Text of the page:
It was a long time coming – 414 days for the S&P to be exact – and in the meantime, investors were forced to endure a frustrating trading-range market.
Almost exactly one month ago, I penned an article (Will New Highs Bring Clear Skies for Stocks?) that explained why new highs at long last could be a very bullish sign for the market.
It’s worth revisiting the details of this bullish buy signal to see what could be in store for the stock market in the months ahead.
|Stock markets continue their march to record highs.|
History shows that whenever stocks take “a long pause” between 52-week highs and then finally manage to break out to the upside, the S&P 500 goes on to post even bigger gains over the following year, according to Merrill Lynch research.
The data shows that whenever stocks go more than 300 calendar days between 52-week highs:
One year later, the S&P 500 is up 91% of the time, posting average gains of nearly 16%. That compares with an average gain of just 7.5% for any other one-year period since 1929 …
It’s a rare ultra-buy signal for stocks, which has only happened 23 other times going back to 1929 …
Finally, this signal has been remarkably consistent, producing very big gains for stock investors nine out of 10 times in the past!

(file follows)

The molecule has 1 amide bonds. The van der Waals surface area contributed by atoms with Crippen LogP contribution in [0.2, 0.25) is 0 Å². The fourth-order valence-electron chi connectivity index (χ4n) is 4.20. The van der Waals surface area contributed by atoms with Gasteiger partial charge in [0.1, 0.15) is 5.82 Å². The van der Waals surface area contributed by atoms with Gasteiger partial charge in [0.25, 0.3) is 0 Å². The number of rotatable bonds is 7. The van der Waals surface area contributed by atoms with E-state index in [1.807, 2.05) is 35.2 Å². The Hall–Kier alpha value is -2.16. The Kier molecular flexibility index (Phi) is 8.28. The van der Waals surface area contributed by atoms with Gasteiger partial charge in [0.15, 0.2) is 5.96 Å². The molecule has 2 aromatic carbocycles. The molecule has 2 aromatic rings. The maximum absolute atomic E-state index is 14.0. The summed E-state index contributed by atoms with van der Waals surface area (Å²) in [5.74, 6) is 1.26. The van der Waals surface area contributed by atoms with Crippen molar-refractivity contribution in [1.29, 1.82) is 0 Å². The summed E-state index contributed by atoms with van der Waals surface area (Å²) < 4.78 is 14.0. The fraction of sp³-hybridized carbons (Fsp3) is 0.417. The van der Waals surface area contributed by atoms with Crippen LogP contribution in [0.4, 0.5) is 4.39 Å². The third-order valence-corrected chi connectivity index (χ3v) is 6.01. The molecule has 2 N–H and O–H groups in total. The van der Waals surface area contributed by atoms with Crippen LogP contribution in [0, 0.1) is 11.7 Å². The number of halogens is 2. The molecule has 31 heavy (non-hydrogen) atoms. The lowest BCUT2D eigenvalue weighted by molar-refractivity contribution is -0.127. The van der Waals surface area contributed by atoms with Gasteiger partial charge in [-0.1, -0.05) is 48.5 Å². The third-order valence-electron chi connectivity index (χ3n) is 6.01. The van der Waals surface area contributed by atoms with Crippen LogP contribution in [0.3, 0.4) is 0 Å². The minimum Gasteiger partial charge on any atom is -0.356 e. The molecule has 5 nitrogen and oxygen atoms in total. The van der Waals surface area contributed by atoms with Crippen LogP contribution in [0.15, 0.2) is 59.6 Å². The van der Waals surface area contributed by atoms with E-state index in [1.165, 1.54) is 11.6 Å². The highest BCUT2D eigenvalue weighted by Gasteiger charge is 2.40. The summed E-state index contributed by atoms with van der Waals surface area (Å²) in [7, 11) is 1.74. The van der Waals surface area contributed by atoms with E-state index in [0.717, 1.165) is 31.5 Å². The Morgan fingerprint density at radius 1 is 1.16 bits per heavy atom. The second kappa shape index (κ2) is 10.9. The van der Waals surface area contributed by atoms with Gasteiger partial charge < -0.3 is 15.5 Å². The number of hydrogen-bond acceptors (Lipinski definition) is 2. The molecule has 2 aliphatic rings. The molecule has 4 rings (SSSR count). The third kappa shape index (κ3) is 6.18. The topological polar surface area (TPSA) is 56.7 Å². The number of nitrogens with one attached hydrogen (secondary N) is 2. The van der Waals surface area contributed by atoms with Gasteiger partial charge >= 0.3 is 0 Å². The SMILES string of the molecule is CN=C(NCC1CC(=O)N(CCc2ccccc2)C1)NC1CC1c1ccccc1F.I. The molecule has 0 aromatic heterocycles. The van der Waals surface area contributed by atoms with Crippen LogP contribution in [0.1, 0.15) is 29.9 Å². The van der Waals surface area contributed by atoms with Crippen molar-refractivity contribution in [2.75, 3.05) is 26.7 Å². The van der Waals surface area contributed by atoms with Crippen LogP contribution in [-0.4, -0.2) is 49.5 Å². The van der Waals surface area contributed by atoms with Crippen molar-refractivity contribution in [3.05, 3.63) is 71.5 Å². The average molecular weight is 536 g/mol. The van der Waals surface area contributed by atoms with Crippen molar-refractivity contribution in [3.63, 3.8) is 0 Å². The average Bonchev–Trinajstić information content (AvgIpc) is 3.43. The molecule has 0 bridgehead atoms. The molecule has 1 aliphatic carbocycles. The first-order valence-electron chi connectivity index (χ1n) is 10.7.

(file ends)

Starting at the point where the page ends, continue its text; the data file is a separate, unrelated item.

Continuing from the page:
The chart below, from Merrill, shows the path stocks are likely to take going forward based on previous ultra-buy signals in the past. It’s a rocket ride to the upside …
So what could go wrong?
In spite of the powerful precedents, remember that historical market patterns don’t always repeat. And there is a laundry list of things that could “go wrong,” making it a long, hot summer for stocks:
The Brexit drama, plus contagion fears if other European nations are emboldened to break free of the EU’s bureaucratic tyranny.
Then there is the ongoing earnings recession in the U.S., plus the tricky economic transition that China is attempting to pull off.
But here’s the clincher for me that tips the scales in favor of more upside ahead:
Since the post-Brexit bottom, the buying stampede we’ve witnessed has been epic!
In fact, over the past 12 trading days alone, the S&P has rallied over 8%. Throughout this entire bull market since 2009, there have only been six other periods when equities have enjoyed such a sharp rally over such a short time. They all led to substantial added gains.